Showing my working for a short data story

I want to show my working for a short data story I finished recently. This is to give you an idea of my process and how I work. In general, I work through three main phases during a project:

  • Understanding the audience and objectives.
  • Preparation and research.
  • Iterative development of the data visualisation.

Before getting into the details of my process, here is a bit of background about the data story itself. I’ve been thinking about (i.e. worrying about) the rapidly rising inflation rate in the UK. So, trying to direct some of that anxious energy in a productive direction, I worked on a little personal project. This put together a single chart explainer on the inflation picture in the UK, as things stand in August 2022.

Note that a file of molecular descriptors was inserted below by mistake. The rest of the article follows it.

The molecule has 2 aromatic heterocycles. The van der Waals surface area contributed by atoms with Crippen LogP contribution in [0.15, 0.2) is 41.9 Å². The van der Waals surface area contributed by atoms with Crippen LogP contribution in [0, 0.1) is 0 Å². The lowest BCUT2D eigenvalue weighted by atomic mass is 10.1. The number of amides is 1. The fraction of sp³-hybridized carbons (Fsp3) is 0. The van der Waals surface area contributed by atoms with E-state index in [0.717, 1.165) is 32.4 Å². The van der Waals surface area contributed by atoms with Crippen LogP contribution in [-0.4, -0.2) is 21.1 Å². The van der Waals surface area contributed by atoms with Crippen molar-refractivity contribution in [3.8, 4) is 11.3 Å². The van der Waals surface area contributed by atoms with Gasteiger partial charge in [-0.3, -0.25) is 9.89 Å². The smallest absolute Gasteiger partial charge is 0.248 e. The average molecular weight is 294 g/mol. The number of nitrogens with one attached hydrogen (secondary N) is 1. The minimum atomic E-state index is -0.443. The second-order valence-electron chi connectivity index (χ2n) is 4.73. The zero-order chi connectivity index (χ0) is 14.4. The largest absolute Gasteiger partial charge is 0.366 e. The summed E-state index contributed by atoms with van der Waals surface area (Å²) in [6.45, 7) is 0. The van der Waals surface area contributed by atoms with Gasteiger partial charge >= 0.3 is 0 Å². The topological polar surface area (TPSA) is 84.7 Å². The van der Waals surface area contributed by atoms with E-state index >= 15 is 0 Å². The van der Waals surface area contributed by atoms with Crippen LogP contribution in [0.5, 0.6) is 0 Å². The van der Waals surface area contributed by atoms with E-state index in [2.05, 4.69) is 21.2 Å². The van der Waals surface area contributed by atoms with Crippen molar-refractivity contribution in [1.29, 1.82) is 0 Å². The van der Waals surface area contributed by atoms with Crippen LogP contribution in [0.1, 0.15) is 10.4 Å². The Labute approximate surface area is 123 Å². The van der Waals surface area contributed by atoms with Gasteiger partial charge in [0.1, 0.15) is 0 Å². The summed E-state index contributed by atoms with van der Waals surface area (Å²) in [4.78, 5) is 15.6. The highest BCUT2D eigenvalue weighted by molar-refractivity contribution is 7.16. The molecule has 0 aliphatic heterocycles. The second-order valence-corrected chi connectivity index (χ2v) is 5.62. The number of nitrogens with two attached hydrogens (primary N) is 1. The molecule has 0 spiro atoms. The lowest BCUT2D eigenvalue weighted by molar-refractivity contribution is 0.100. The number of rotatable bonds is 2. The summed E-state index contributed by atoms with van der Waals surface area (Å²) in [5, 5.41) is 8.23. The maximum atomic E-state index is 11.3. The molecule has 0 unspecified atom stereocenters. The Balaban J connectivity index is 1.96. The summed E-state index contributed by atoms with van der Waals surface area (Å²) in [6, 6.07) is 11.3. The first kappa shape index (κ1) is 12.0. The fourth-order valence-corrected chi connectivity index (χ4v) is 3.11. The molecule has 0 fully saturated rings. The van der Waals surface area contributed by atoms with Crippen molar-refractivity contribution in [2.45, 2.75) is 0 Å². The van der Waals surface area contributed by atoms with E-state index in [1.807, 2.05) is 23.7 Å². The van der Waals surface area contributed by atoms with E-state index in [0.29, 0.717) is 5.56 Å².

final version of the plot

Sources: The Office for National Statistics; The Bank of England; Media reports on Citi Bank forecast;

Inflation in the UK has risen rapidly over the last year due to energy prices increases, and a combination of other domestic and global factors. The phrase ‘cost of living crisis’ has become synonymous with the reduction in living standards caused by high and rapidly rising inflation.

The latest figures show inflation at 10.1% in July 2022, see explanation note 1 on the chart. A year earlier (July 2021) inflation was just 2%. The Bank of England are responsible for controlling inflation. They forecast that inflation will peak at 13% during the Autumn of 2022, see explanation note 2. Other financial institutions are less optimistic. Citi Bank forecast that inflation will peak at 18.6% early in 2023, see explanation note 3.